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Guitar Basics
Introductory Guitar Concepts for All Players
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Tricks & Techniques
An Assortment of Techniques for Specific Playing Situations
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Jazz Basics
Introductory Jazz Guitar Concepts
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Jazz Advanced
Advanced Jazz Guitar Concepts
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Gypsy Guitar
Concepts and Techniques for Playing the Gypsy Style
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Lick Breakdowns
Detailed Analysis of Specific Licks and Melodic Ideas
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AGU Tunes
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30 Day Challenge
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Jazz & More Guitar Lessons: Singing While Practicing

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Jazz Basics,
Singing While Practicing Part 1.
Singing while practicing is something
that I have addressed before and
I find it really, really important for
being able to actually get
everything you have in your head,
the music that you hear,
out through the fingers to your guitar.
And not the opposite way.
'Cause that often happens.
You learn a lyric you learn a phrase
a set fingering for a scale.
And then you're kinda stuck in
these mechanical movements that,
that you know it will repeat all over
again really without knowing why.
So, you don't have to sing really loud,
you don't have to be
have to do a skat solo.
But you can sing softly,
you can actually just try to
get the music you have in your
head out to your fingers.
So if we start by just improvising
over one chord, I will show you.
If we, if we have a D minor.
[MUSIC]
And I will use the D, Dorian scale.
D, E, F,
G, A, B, C.
[MUSIC]
And D.
[MUSIC]
You can just do like this, you can.
[MUSIC]
You can practice to a backing track or
without a backing track.
You, the best thing is actually to
just play without any backing track,
that way you can try to hear
the chords and hear the changes.
You know?
Without actually.
[MUSIC]
Having a backing track.
So, so, you will be able to
outline everything much better if
you can practice this way
without any backing track.
Just hearing, trying to hear the chords,
and, and outline the changes.
Creating melodies on top of that.
So,.
[MUSIC]
One, two, one, two.
[MUSIC]
So, as you can hear, I,
I kind of start with a melodic motif.
I start with an idea.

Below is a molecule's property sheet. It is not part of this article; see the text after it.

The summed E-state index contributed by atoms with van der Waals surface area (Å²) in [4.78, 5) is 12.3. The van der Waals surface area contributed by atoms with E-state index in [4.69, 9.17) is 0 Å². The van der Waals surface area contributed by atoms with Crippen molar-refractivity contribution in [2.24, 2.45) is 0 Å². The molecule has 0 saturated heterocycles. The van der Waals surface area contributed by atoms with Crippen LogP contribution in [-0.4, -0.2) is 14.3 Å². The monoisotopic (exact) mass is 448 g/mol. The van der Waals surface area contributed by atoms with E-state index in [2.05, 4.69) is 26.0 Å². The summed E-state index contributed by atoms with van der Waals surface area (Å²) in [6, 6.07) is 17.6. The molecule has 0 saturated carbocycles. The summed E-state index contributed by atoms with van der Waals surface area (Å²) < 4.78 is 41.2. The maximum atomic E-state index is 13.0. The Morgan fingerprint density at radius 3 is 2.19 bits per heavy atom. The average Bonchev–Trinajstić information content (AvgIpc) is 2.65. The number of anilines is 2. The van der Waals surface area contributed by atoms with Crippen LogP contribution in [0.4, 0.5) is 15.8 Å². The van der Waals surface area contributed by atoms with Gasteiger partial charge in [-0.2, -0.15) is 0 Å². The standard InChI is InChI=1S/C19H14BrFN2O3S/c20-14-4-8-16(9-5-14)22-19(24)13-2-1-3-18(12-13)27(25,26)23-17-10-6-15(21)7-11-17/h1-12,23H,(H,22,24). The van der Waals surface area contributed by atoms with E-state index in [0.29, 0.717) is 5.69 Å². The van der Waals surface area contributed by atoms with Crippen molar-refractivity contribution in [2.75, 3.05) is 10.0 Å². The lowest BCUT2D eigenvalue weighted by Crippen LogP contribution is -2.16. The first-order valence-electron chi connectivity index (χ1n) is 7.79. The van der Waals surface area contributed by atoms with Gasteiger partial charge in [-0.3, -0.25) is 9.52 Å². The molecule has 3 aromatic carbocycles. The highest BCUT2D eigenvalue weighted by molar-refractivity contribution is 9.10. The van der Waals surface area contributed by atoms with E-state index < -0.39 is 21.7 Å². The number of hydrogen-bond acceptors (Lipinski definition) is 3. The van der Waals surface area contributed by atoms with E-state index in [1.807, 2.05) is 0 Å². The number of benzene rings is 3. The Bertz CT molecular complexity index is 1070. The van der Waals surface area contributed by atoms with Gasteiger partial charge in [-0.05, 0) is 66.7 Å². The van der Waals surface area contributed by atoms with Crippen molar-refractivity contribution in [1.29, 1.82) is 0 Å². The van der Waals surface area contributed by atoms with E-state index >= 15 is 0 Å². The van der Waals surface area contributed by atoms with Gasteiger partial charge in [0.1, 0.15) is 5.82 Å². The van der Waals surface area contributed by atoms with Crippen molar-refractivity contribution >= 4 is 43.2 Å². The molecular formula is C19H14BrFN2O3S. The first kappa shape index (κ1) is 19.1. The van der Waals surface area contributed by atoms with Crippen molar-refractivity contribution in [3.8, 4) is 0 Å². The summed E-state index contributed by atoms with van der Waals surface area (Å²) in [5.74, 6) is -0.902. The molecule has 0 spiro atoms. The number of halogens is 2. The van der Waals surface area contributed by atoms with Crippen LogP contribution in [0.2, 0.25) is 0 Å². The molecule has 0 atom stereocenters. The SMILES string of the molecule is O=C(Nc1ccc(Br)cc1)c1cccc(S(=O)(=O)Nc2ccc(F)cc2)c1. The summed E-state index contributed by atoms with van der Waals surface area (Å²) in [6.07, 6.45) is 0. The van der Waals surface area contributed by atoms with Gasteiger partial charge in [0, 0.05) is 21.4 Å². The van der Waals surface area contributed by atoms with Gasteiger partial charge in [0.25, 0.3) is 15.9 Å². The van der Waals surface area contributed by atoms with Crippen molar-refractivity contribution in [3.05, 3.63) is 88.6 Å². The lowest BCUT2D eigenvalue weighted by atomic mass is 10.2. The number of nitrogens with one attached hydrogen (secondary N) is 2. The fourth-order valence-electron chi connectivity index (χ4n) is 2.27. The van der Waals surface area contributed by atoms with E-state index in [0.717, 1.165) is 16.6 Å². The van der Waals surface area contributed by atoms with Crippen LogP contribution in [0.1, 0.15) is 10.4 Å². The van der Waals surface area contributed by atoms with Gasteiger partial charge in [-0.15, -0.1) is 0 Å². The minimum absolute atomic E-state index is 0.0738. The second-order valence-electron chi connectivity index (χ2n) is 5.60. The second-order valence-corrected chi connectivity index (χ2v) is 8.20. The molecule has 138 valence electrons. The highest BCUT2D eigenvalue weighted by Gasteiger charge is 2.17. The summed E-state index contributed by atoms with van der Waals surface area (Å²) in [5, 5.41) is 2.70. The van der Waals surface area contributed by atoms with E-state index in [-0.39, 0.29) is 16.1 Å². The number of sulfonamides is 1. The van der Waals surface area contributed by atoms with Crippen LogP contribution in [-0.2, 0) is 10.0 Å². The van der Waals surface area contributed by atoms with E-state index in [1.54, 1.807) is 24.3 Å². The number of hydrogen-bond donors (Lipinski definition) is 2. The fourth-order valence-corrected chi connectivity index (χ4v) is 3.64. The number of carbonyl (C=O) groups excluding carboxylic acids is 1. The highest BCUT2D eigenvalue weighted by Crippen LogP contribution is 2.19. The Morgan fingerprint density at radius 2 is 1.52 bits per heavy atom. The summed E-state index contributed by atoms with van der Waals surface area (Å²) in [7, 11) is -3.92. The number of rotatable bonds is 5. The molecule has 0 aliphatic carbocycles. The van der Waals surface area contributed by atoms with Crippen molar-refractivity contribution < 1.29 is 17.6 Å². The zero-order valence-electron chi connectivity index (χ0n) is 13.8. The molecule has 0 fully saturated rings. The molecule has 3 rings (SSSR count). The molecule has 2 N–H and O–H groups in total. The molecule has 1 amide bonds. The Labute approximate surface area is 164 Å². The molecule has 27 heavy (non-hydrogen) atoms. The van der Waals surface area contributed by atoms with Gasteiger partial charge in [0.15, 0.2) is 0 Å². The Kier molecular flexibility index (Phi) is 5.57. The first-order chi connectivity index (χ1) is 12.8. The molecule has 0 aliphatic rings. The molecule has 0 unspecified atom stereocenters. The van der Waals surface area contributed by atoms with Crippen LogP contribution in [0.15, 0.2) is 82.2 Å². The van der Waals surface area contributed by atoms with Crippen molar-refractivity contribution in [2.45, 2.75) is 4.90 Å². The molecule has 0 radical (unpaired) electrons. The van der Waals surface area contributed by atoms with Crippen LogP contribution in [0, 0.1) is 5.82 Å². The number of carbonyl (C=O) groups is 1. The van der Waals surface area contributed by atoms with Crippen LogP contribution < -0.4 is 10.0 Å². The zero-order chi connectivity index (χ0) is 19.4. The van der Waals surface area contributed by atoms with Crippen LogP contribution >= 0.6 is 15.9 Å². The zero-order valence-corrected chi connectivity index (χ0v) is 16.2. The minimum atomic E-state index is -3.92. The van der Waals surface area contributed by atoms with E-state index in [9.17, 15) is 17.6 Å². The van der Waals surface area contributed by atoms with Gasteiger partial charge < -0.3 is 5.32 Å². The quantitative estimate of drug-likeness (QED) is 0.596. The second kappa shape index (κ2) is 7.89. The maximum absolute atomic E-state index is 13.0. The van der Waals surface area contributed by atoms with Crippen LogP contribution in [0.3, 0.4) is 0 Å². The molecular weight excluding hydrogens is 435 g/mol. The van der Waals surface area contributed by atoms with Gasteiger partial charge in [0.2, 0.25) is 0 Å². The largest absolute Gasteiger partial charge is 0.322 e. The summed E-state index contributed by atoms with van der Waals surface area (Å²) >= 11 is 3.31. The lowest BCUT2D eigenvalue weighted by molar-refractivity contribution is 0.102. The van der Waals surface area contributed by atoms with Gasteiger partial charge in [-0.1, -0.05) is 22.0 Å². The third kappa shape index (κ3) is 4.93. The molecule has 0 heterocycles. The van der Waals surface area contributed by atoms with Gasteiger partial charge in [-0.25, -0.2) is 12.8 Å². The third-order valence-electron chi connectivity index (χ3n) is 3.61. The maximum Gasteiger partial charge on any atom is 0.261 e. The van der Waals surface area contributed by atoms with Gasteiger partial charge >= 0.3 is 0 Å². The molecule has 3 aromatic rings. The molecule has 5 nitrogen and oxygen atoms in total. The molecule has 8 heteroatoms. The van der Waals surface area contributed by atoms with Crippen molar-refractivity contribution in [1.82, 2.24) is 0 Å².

And then I change it around a little bit.
Evolve it, you know, move it around,
change it rhythmically.
And this way you can get into real,
really like new stuff that
you've never played before.
Instead of just, you know, doing what,
the stuff that you're used to doing.
After a while, you can start
adding the chromatic passing notes
as I've spoken about many times before.
In between scale tones.
[MUSIC]
You can start finding these chromatic.
[MUSIC]
That's,
that whole chromatic, chromatic scale, but
in, instead you can just find it
at a few places where you like it.
[MUSIC]
And, and then sing it.
One, two, one, two, three, four.
[MUSIC]
That
was
the
major
7th.
[MUSIC]
As a, as a approach note.
[MUSIC]
And
after a while you can start going outside,
you know?
Superimposing other triads, other scales,
you know, over this D minor chord.
And, and just make sure that you hear it.
Start really slowly,
don't do that fast fancy stuff at once,
just start slowly checking
out the interval.
[MUSIC]
Also trying larger intervals like.
[MUSIC]
And, and so on.
[MUSIC]
Jazz Basics,
Singing While Practicing Part 2.
Then the next step is to choose a song,
like in this case
The Green Dolphin Street.
It's a basic jazz
standard with in C major.
It has a typical form.
It, it's a not a very difficult song.
But it's a good place to start.
It's basically in C major but
it has a few other 2, 5,
1s, a couple of other chords in
there that are kinda interesting.
So, let's do it one time, I will improvise
over this song and when you feel ready,
upload a video when you're playing
over these changes, sing along,
you don't have to sing that loud but,
you can, you can sing along with it.
And also try it without the backing track.
So here we go, one more time.
[MUSIC]
I start with a motif.
[MUSIC]
Longer phrases.
[MUSIC]
Faster
[MUSIC]
Go outside a little bit.
[MUSIC]
[MUSIC]